Essbase Performance: Part 4 – Network Storage (CDM)
Welcome to part four of a series that will have a lot of parts. In our lost two parts we took a look at our test results using the CrystalDiskMark and Anvil synthetic benchmarks. As we said in parts two and three, the idea here is to see first how everything measures up in synthetic benchmarks before we get into the actual benchmarking of Essbase Performance.
Before we get into our network options, here’s a re-cap of the series so far:
- Essbase Performance Series: Part 1 – Introduction
- Essbase Performance Series: Part 2 – Local Storage Baseline (CDM)
- Essbase Performance Series: Part 3 – Local Storage Baseline (Anvil)
Network Storage Options
Today we’ll be changing gears away from local storage and moving into network storage options. As I started putting together this part of the series, I struggled with the sheer number of options available for configuration and testing. I’ve finally boiled it down to the options that makes the most sense. At the end of the day, if you are on local physical hardware, you probably have local physical drives. If you are on a virtualized platform, you probably have limited control over your drive configuration.
So with that, I decided to limit my testing to the configuration of the physical data store on the ESXi platform. Now, this doesn’t mean that there aren’t options of course. For the purposes of this series, we will focus on the two most common network storage types: NFS and iSCSI.
NFS, or Network File System, is an ancient (1984!) means of connecting storage to a network device. This technology has been built into *nix for a very long time and is very stable and widely available. The challenge with NFS for Essbase performance relates to how ESXi handles writes.
ESXi basically treats every single write to an NFS store as a synchronous write. Synchronous writes require a response back from the device that they have completed properly. This is great for security of data, but terrible for write performance. Traditional hard drives are very bad at this. You can read more about this here, but basically this leaves us with a pair of options.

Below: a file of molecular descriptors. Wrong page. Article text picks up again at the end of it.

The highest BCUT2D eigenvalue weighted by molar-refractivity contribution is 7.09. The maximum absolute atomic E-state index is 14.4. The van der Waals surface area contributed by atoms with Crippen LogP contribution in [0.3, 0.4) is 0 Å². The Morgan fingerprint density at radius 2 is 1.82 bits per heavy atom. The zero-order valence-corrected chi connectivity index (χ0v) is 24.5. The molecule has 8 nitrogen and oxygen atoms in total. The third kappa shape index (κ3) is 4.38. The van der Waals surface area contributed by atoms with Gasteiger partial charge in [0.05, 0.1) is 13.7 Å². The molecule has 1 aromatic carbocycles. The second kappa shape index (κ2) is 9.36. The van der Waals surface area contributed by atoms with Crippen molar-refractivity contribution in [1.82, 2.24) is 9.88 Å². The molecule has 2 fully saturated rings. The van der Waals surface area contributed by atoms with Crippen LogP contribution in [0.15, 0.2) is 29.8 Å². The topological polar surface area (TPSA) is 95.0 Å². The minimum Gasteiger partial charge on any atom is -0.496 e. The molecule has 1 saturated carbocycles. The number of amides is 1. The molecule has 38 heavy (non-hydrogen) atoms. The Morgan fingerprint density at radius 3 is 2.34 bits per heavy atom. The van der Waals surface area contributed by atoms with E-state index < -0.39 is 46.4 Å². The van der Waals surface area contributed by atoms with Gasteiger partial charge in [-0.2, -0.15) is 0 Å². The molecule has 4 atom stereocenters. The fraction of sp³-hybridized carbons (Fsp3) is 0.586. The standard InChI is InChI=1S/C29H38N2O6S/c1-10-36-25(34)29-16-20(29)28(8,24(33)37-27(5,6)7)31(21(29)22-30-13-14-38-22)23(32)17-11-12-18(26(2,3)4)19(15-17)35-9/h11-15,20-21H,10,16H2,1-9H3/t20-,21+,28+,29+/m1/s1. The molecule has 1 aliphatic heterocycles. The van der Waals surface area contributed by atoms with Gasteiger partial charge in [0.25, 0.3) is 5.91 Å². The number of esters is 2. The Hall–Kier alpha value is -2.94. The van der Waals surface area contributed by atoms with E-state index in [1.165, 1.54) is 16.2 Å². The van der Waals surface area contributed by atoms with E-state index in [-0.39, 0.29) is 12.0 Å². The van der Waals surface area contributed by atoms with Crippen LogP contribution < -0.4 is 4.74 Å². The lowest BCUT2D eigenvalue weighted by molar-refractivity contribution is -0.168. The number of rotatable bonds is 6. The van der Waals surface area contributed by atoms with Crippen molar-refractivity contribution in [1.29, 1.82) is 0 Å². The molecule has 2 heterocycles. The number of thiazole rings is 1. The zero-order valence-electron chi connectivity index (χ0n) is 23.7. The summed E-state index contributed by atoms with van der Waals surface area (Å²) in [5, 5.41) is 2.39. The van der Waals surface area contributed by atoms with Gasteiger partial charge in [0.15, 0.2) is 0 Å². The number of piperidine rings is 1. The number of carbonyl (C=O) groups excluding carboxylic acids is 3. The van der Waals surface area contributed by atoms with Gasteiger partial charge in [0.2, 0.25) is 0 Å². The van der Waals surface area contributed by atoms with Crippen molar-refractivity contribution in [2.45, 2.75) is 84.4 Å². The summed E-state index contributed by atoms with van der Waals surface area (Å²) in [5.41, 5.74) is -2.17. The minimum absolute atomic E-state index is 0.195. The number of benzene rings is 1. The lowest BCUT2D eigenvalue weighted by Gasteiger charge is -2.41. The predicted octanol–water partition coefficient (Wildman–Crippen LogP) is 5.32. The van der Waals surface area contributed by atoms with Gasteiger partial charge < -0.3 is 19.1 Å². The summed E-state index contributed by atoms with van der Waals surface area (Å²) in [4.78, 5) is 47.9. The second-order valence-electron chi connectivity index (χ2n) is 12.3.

Add a SLOG
So what on earth is a SLOG? In ZFS, there is the concept of the ZFS Intent Log. This is a temporary location where things go before they are sent to their final place on the storage volume. The ZIL exists on the storage volume, so if you have spinning disks, that’s where the ZIL will be.
The Separate ZFS Intent Log (SLOG for short) allows for a secondary location to be defined for the Intent Log. This means that we can we something fast, like an SSD, to perform this function that spinning disks are quite terrible at. You can reach a much better description here.
Turn Sync Off
The second option is far less desirable. You can turn synchronous writes off on the volume altogether. This will make performance very, very fast. The huge downside is that no synchronous writes will ever happen on that volume. This is basically the opposite of how ESXi treats an NFS volume.
iSCSI, or Internet Small Computer System Interface, is a network-based implementation of the classic SCSI interface. You just trade in your physical interface for an IP-based interface. iSCSI is very common and does things a little differently than NFS. First, it doesn’t actually implement synchronous writes. This means that data is always written asynchronously. This is great for performance, but opens up some risk of data loss. ZFS makes life better by making sure the file system is safe, but there is always some risk. Again we have a pair of options.
Turn Sync On